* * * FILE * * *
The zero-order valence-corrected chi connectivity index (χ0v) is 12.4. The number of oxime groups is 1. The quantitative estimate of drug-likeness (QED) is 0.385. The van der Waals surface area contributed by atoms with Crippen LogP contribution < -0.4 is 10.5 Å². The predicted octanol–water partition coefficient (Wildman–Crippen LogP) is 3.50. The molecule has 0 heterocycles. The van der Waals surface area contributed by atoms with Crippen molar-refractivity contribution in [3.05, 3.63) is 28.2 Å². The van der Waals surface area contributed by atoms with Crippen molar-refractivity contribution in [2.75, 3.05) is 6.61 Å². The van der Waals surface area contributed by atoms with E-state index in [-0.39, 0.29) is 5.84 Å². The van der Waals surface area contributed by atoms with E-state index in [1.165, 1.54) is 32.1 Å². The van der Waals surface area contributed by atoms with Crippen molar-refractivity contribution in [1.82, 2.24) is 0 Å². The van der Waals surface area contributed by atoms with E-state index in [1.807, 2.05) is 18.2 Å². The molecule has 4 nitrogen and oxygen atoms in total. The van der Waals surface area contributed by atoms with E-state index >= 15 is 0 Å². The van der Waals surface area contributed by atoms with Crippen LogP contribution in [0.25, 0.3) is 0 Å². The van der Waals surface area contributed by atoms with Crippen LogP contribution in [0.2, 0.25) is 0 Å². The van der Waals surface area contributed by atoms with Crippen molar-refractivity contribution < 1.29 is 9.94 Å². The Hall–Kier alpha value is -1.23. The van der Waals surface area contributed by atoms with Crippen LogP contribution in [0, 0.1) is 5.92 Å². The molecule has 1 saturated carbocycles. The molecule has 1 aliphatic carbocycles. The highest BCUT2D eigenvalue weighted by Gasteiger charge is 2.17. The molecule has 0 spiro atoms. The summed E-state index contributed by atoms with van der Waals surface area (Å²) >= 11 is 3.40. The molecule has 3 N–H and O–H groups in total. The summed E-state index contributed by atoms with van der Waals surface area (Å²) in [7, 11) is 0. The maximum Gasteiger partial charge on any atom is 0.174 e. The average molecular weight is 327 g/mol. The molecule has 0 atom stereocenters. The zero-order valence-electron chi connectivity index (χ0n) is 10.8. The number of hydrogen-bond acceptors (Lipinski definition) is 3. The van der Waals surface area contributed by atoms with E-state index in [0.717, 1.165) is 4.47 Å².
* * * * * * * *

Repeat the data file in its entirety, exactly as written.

The zero-order valence-corrected chi connectivity index (χ0v) is 12.4. The number of oxime groups is 1. The quantitative estimate of drug-likeness (QED) is 0.385. The van der Waals surface area contributed by atoms with Crippen LogP contribution < -0.4 is 10.5 Å². The predicted octanol–water partition coefficient (Wildman–Crippen LogP) is 3.50. The molecule has 0 heterocycles. The van der Waals surface area contributed by atoms with Crippen molar-refractivity contribution in [3.05, 3.63) is 28.2 Å². The van der Waals surface area contributed by atoms with Crippen molar-refractivity contribution in [2.75, 3.05) is 6.61 Å². The van der Waals surface area contributed by atoms with E-state index in [-0.39, 0.29) is 5.84 Å². The van der Waals surface area contributed by atoms with E-state index in [1.165, 1.54) is 32.1 Å². The van der Waals surface area contributed by atoms with Crippen molar-refractivity contribution in [1.82, 2.24) is 0 Å². The van der Waals surface area contributed by atoms with E-state index in [1.807, 2.05) is 18.2 Å². The molecule has 4 nitrogen and oxygen atoms in total. The van der Waals surface area contributed by atoms with E-state index >= 15 is 0 Å². The van der Waals surface area contributed by atoms with Crippen LogP contribution in [0.25, 0.3) is 0 Å². The van der Waals surface area contributed by atoms with Crippen LogP contribution in [0.2, 0.25) is 0 Å². The van der Waals surface area contributed by atoms with Crippen molar-refractivity contribution < 1.29 is 9.94 Å². The Hall–Kier alpha value is -1.23. The van der Waals surface area contributed by atoms with Crippen LogP contribution in [0, 0.1) is 5.92 Å². The molecule has 1 saturated carbocycles. The molecule has 1 aliphatic carbocycles. The highest BCUT2D eigenvalue weighted by Gasteiger charge is 2.17. The molecule has 0 spiro atoms. The summed E-state index contributed by atoms with van der Waals surface area (Å²) >= 11 is 3.40. The molecule has 3 N–H and O–H groups in total. The summed E-state index contributed by atoms with van der Waals surface area (Å²) in [7, 11) is 0. The maximum Gasteiger partial charge on any atom is 0.174 e. The average molecular weight is 327 g/mol. The molecule has 0 atom stereocenters. The zero-order valence-electron chi connectivity index (χ0n) is 10.8. The number of hydrogen-bond acceptors (Lipinski definition) is 3. The van der Waals surface area contributed by atoms with E-state index in [0.717, 1.165) is 4.47 Å².